The isotope dilution LC–MS/MS (ID-LC–MS–MS) technique in negative multiple reaction monitoring mode (MRM) was developed for the determination of ASA and SA using the respective deuterated isotopomers (ASA-d4 and SA-d4) as internal standards (IS). In order to optimize ESI conditions for ASA, ASA-d4, SA and SA-d4, full scans were carried out in negative ion detection mode by infusing each analyte at a concentration of 10 µg/mL. The most abundant product ions were chosen in the MRM acquisition in terms of better sensitivity: for ASA and SA at m/z 179.0 > 137.0 and m/z 137.0 > 93.0; for ASA-d4 and SA-d4 at m/z 183.0 > 141.0 and m/z 141.0 > 97.0, respectively. During the infusion experiments, source parameters and compound parameters were also optimized (“Supplemental Data”, Note S1, Figs. S1, S2). ASA, ASA-d4, SA and SA-d4 were separated on reversed-phase column Inertsil ODS3, 150 × 3.0 mm i.d., 3 μm particle size with an isocratic elution by mobile phases consisting of acetonitrile and water containing 0.1% formic acid (80:20, v/v).

Preparation of stocks, calibrators, and quality controls

Two independent calibration curves were prepared in human plasma (250 µL, containing KF 1 mg/mL) by spiking 50 µL of the appropriate working solution giving a final concentration of 20, 50, 100, 200, 500, 1000, 2000 ng/mL for ASA and 20, 50, 100, 200, 500, 1000, 2000, 5000, 8000 ng/mL for SA. A specific SA calibration curve between 0.1 μM and 0.2 mM was constructed to study esterases activity.

Quality control (QC) samples were prepared by spiking control human plasma in bulk with ASA and SA at appropriate concentrations in the low, medium and high range: for ASA 20, 60, 500 and 1500 ng/mL; for SA 20, 100, 500, 5000 and 8000 ng/mL. The developed method was validated according to the FDA and EMA guidance for bioanalytical method validation29,30.

Sample preparation for mass spectrometry

ASA and SA were purified from human plasma using protein precipitation: 250 µL of human plasma were added 25 µL of ASA-d4 (4 µg/mL), 25 µL of SA-d4 (10 µg/mL) and 700 µL of 0.1% formic acid in acetonitrile. Samples were processed in an ice-bath in order to prevent ASA hydrolysis by esterase. The mixture was vortexed for 1 min, then centrifuged at 14,000g, 4 °C for 10 min. The supernatant was transferred into an analytical vial, and 10 µL were injected into the LC–MS/MS system.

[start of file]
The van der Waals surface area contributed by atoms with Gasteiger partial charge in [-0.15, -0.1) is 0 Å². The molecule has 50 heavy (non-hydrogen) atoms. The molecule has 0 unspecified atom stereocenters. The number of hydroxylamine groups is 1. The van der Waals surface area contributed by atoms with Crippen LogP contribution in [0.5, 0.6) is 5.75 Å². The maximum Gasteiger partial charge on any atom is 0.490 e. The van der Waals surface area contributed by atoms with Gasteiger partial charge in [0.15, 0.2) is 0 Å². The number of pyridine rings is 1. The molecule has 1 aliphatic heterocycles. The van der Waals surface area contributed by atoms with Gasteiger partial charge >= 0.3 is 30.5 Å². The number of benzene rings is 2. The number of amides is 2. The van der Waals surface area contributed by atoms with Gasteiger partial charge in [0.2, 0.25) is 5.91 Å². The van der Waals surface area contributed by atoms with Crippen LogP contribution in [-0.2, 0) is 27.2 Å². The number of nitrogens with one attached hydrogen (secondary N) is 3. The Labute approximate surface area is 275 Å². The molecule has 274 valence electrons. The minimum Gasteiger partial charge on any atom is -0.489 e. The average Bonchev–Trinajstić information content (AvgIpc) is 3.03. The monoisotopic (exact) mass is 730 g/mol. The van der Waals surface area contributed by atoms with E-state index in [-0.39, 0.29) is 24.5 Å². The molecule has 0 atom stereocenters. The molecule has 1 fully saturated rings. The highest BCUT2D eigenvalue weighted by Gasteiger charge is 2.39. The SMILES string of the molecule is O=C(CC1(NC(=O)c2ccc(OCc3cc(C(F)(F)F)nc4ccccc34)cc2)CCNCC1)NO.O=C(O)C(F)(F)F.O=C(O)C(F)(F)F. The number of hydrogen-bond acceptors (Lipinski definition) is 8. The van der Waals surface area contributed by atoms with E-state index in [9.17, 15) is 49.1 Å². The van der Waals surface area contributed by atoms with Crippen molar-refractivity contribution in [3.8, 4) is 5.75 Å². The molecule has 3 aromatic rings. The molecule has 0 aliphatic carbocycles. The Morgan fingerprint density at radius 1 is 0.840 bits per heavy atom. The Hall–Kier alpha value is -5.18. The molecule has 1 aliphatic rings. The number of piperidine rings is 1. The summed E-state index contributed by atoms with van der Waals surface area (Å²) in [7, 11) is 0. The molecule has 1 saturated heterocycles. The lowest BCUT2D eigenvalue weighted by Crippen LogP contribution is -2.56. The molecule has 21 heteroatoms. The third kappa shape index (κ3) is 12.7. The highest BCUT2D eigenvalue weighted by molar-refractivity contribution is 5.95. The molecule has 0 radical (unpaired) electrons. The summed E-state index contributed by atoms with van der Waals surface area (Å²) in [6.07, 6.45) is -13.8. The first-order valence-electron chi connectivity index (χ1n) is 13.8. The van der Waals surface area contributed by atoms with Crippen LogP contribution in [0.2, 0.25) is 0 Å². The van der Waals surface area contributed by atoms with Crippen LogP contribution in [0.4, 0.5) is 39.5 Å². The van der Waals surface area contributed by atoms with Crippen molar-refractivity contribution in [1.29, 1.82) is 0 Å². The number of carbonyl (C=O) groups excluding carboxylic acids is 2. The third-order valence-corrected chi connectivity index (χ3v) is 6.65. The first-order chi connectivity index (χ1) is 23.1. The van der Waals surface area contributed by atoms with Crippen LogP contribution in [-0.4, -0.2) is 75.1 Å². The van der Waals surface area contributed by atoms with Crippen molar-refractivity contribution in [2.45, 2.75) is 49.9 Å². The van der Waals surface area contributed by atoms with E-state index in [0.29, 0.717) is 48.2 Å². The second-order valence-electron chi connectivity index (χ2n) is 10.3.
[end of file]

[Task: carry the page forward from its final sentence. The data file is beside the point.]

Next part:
Study population

Six HS were recruited among clinicians and students at the Department of Health Sciences. They included three women and three men subjects aged 53 (37–63) yrs and with BMI 22.7 (19.4–27.2); median (CI 25–75%). For haematological data 3 mL blood were collected into K-EDTA tubes and analysed by Coulter analyser. Blood count values were WBC (× 109/L) 6.1 (5.4–6.8); RBC (× 1012/L) 4.8 (4.3–5.0); Hb (g/dL) 14.3 (13.4–15.4) Haematocrit (%) 41.1 (39.2–43.0); Platelets (× 109/L) 223 (196–242): MPV (fL) 7.7 (7.4–7.9), (median; CI 25–75%).

All subjects, who voluntarily accepted to participate in the study, were informed and authorization was obtained by signing a letter of consent. These subjects were chosen among those who participated to a larger clinical study1 approved by the institutional local ethical committee (Comitato Etico, Ospedale San Paolo, Milano, Italy). None of the volunteers was under pharmacological treatment. The exclusion criteria were: pregnancy, lactation and nonsteroidal anti-inflammatory drug assumption. A diary containing information about drugs assumption, weight, height, breakfast, age, and withdrawal times was written off for each enrolled subject.

Esterase activity in plasma and blood

For measuring esterase activity in plasma and whole blood, 3 mL of blood were collected from HS in commercial citrate tubes: blood was immediately aliquoted and processed, while, after centrifugation at 1400g for 15 min, plasma was separated and stored at − 80 °C.